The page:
This attempt to gild the lily blew up in Unum's face and shows the perils of relying on anything on social media. The woman getting ready for the cruise was a different Mary Allen.
C. Pending Litigation
Allen has now asked the Court to overturn Unum's decision or, in the alternative, to remand to Unum for a full and fair review of her benefits claim. The parties have filed cross-motions for summary judgment. In her reply in support of her motion for summary judgment, Allen attached a declaration that offered additional facts in response to Unum's January 9, 2015 letter. Many of the additional facts amount to squabbles over word choices (e.g., whether Allen told Unum that she had a dog or a therapy dog), but, as Unum admits, show that Unum had found and referred to the Facebook profile of a different Mary Allen in the January 9, 2015 letter.
II. STANDARD OF REVIEW
This case is currently before the Court on cross motions for summary judgment. In ERISA cases challenging denial of benefits decisions, however, "summary judgment is merely the conduit to bring the legal question before the district court and the usual tests of summary judgment do not apply." Keith v. Fed. Express Corp. Long Term Disability Plan, No. 7:09cv00389, 2010 WL 1524373, at *4 n.4 (W.D. Va. Apr. 15, 2010) (citation, internal alterations, and quotation marks omitted).
ERISA allows a plan participant to challenge a plan administrator's decision to deny benefits in federal court. 29 U.S.C. § 1132(a)(1)(B); see Metro. Life Ins. Co. v. Glenn, 554 U.S. 105, 108 (2008). Reviewing courts apply an abuse of discretion standard when the ERISA plan at issue vests the plan administrator with the discretionary authority to make eligibility determinations. Williams v. Metro. Life Ins. Co., 609 F.3d 622, 629-30 (4th Cir. 2010). Under this standard, courts should "not disturb a plan administrator's decision if the decision [was] reasonable, even if [the court] would have come to a contrary conclusion independently." Id. at 630. "To be held reasonable, the administrator's decision must result from a 'deliberate, principled reasoning process' and be supported by substantial evidence." Id. (citations omitted).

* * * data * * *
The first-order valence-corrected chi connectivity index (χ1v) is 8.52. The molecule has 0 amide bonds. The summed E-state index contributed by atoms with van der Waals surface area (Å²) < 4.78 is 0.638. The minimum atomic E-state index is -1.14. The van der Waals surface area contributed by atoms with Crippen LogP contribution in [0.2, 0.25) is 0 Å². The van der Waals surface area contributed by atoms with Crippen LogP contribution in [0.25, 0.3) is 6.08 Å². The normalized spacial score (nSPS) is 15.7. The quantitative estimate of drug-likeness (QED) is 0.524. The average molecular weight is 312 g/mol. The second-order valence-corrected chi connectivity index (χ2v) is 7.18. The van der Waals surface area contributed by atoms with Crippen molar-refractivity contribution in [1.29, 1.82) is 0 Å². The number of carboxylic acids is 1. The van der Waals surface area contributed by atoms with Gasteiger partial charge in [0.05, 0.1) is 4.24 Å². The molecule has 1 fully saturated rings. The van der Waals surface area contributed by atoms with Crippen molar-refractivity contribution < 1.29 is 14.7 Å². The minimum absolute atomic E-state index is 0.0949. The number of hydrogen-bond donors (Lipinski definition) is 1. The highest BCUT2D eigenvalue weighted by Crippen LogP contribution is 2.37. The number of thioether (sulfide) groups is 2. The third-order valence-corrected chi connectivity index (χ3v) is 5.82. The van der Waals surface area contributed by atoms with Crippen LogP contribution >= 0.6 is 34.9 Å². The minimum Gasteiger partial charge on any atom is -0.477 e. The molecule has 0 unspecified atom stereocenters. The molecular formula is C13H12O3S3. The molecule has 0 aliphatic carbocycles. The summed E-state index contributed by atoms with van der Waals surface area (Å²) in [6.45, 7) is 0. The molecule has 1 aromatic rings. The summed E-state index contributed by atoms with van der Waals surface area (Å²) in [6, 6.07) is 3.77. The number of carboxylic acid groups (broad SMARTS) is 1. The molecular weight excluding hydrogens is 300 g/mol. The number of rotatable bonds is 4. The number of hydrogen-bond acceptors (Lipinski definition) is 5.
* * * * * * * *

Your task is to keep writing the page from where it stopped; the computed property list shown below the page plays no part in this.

The parties do not dispute that the abuse of discretion standard applies in this case.
Courts should consider a list of eight non-exclusive factors in reviewing the administrator's decisions under ERISA:
(1) the language of the plan;
(2) the purposes and goals of the plan;
(3) the adequacy of the materials considered to make the decision and the degree to which they support it;
(4) whether the fiduciary's interpretation was consistent with other provisions in the plan and with earlier interpretations of the plan;
(5) whether the decisionmaking process was reasoned and principled;
(6) whether the decision was consistent with the procedural and substantive requirements of ERISA;
(7) any external standard relevant to the exercise of discretion; and
(8) the fiduciary's motives and any conflict of interest it may have.
Booth v. Wal-Mart Stores, Inc. Assocs. Health & Welfare Plan, 201 F.3d 335, 342-43 (4th Cir. 2000); see also Champion v. Black & Decker (U.S.) Inc., 550 F.3d 353, (4th Cir. 2008) ("[C]ourts are to apply simply the abuse-of-discretion standard for reviewing discretionary determinations by that administrator, even if the administrator operated under a conflict of interest.").
Unum came to a reasonable decision after a principled decision-making process. Unum received the opinions of Allen's treating physicians, had two physicians render opinions after reviewing Allen's full medical records, and evaluated other information gleaned from its interactions with Allen. Based on this information, Unum denied Allen benefits because it found that she could perform a full-time sedentary occupation. Unum then denied both of Allen's appeals after reviewing the new evidence submitted and after two more consulting physicians agreed that Allen could perform a full-time sedentary occupation. While Unum made some mistakes with its denial of Allen's second appeal—namely, the Facebook profile mix-up—these mistakes do not negate the full and fair review Allen received before the second appeal, see infra Part III.B, and, in any event, are harmless. Accordingly, although the Court may have reached a contrary conclusion independently, Unum did not abuse its discretion in denying Allen's claim for long-term disability benefits.
A. Allen's Arguments for Abuse of Discretion Do Not Persuade the Court
Allen makes three main arguments: (1) Unum had a conflict of interest that tainted the decision; (2) Unum wrongly relied on its consulting physicians over Allen's treating physicians; and (3) Unum wrongly relied on the idea that the ability to work part-time at a light level of exertion suggested the ability to work full-time in a sedentary capacity.